Monday, September 23, 2013

The Satiating Secret of Arginine, Lysine and Glutamic Acid. Plus: Things You May Not Know About These Aminos

No, no and no. No amino acids = no satiety = no weight loss.
Personally, I have never been interested in products that would increase satiety. Being a born masochist, at least, when it comes to cutting body fat, I always liked being hungry... well, at least until I had to learn that there is an intricate hormonal connection between "being hungry" and the diet-induced reduction in metabolic rate, hormonal production etc. That changed my whole perspective on agents that increase satiety completely, and I started to read read papers like the one Jordi et al. are about to publish in one of the upcoming issues of the Journal of Physiology (Jordi. 2013).

The satiety shoot-out

According to the researchers from the University of Zurich, the top-dogs, or rather the most satiating among the so-called proteogenic amino acids, which are ...
  • L-Leucine (Leu / L)
  • L-Lysine (Lys / K)
  • L-Methionine (Met / M)
  • L-Phenylalanine (Phe / F)
  • L-Proline (Pro / P)
  • L-Serine (Ser / S)
  • L-Threonine (Thr / T)
  • L-Tryptophan (Trp / W)
  • L-Tyrosine (Tyr / Y)
  • L-Valine (Val / V)
  • L-Alanine (Ala / A)
  • L-Arginine (Arg / R)
  • L-Asparagine (Asn / N)
  • L-Aspartic acid (Asp / D)
  • L-Cysteine (Cys / C)
  • L-Glutamic acid (Glu / E)
  • L-Glutamine (Gln / Q)
  • Glycine (Gly / G)
  • L-Histidine (His / H)
  • L-Isoleucine (Ile / I)
... are L-arginine (Arg), L-lysine (Lys) and L-glutamic acid (Glu). The Swiss scientists were able to demonstrate that these three amino acids induced neuronal activity in the area postrema and the nucleus of the solitary tract. That sounds funky, but non-significant, right? Well, it wouldn't be, as long as you did not take into consideration that we know from previous studies that these brain regions are responsible for the regulation of energy intake - specifically our appetite for more.
L-arginine has research to support its use as anti-diabetic weight-loss adjuvants (learn more); and the results of the study at hand suggest that its benefits may be mediated by its effects on the brain & gut.
From a "what are the downstream effects on my metabolism"-perspective, however, it may in fact be even more important that the amino acids also provoked an increase in gastric distension by differentially altering gastric secretion and/or emptying. After all, ...
"[...] these peripheral mechanical vagal stimuli were dissociated from the amino acids' effect on food intake. [So that it is prudent to assume that] Arg, Lys and Glu had a selective impact on food processing and intake suggesting them as direct sensory input to assess dietary protein content and quality in vivo. " (Jordi. 2013; my emphasis)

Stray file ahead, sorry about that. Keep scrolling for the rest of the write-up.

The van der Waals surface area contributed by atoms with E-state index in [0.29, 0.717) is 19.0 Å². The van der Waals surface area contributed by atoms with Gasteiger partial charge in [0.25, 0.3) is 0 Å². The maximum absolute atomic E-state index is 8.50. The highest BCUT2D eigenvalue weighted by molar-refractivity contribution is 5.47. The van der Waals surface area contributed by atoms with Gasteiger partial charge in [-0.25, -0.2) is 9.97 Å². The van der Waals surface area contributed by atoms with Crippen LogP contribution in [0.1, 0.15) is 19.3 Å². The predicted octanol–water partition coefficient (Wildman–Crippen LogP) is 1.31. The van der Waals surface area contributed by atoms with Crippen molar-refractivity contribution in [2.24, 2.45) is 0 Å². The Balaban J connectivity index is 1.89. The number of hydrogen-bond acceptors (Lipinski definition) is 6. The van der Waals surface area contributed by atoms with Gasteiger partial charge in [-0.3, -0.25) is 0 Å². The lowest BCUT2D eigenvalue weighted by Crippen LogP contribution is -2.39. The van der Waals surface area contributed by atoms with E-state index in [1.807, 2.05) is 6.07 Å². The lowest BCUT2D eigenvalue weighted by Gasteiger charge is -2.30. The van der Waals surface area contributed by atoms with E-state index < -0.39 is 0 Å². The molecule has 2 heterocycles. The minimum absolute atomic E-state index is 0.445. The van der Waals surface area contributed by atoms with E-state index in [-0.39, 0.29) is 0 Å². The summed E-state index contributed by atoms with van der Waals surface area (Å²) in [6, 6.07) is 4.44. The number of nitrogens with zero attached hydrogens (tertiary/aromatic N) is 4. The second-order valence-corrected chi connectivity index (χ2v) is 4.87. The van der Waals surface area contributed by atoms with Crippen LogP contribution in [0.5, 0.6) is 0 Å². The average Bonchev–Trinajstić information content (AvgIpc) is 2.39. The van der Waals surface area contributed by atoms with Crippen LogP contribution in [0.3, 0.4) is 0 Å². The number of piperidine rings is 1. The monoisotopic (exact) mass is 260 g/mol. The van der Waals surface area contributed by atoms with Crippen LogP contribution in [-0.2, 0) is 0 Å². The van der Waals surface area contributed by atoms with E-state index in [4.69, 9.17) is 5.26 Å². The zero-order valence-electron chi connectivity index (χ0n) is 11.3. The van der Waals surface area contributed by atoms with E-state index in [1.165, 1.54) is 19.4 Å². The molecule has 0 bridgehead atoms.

In other words: L-arginine, L-lysine and L-glutamic acid are not simply going to reduce your cravings they will also tell your body: Hey there's some good quality protein coming in.

Hold on! Where are the proven benefits? I have to admit all that sounds as if it would be of questionable relevance but any SuppVersity reader for whom this is not the first visit to this webpage will probably have read about the surprisingly profound weight loss benefits of L-arginine, which have only recently been tracked down to its interactions with the GLP-1 one of the so-called satiety proteins with far-reaching downstream effects on glucose and fatty acid metabolism (learn more about the fat burning prowess of L-arginine).

As far as glutamic acid is concerned, it may be worth mentioning that Freiberg et al. reported more than 20 years ago that certain glutamic acid derivates can act directly on the cholecystokinin receptor, which is - along the the PYY receptor one of the major "You are full! Now stop eating"-switches of the mammalian body (Freiberg. 1990).

Figure 1: AUC in response to ingestion of 25g of glucose or water w/ or w/out 150mg/kg lysine (Kalogeropoulou. 2009)
Similarly unknown as the involvement of glutamic acid in the concert of satiety hormones is the effect lysine (150mg/kg) had on the glucose, insulin and glucagon resonse of healthy volunteers, when Kalogeropoulou et al. administered it either alone or in conjunction with 25g of glucose to thirteen healthy volunteers, where it triggered an increase in glucagon and insulin, when it was administered alone and significant reduction in the blood sugar response, when it was administered in conjunction with the 25g of glucose (Kalogeropoulou. 2009). Interestingly the increased glucsose disposal did not depend on an increase in insulin, so that it must be related to downstream improvements in insulin sensitivity and the efficacy of glucose uptake.

  • Freidinger RM, Whitter WL, Gould NP, Holloway MK, Chang RS, Lotti VJ. Novel glutamic acid derived cholecystokinin receptor ligands. J Med Chem. 1990 Feb;33(2):591-5.
  • Kalogeropoulou D, LaFave L, Schweim K, Gannon MC, Nuttall FQ. Lysine ingestion
    markedly attenuates the glucose response to ingested glucose without a change in
    insulin response. Am J Clin Nutr. 2009 Aug;90(2):314-20.
  • Jordi J, Herzog B, Camargo SM, Boyle CN, Lutz TA, Verrey F. Specific Amino Acids Inhibit Food Intake via the Area Postrema or Vagal Afferents. J Physiol. 2013 Jul 29. [Epub ahead of print] 
  • Solon CS, Franci D, Ignacio-Souza LM, Romanatto T, Roman EA, Arruda AP, Morari J, Torsoni AS, Carneiro EM, Velloso LA. Taurine enhances the anorexigenic effects of insulin in the hypothalamus of rats. Amino Acids. 2012 Jun;42(6):2403-10.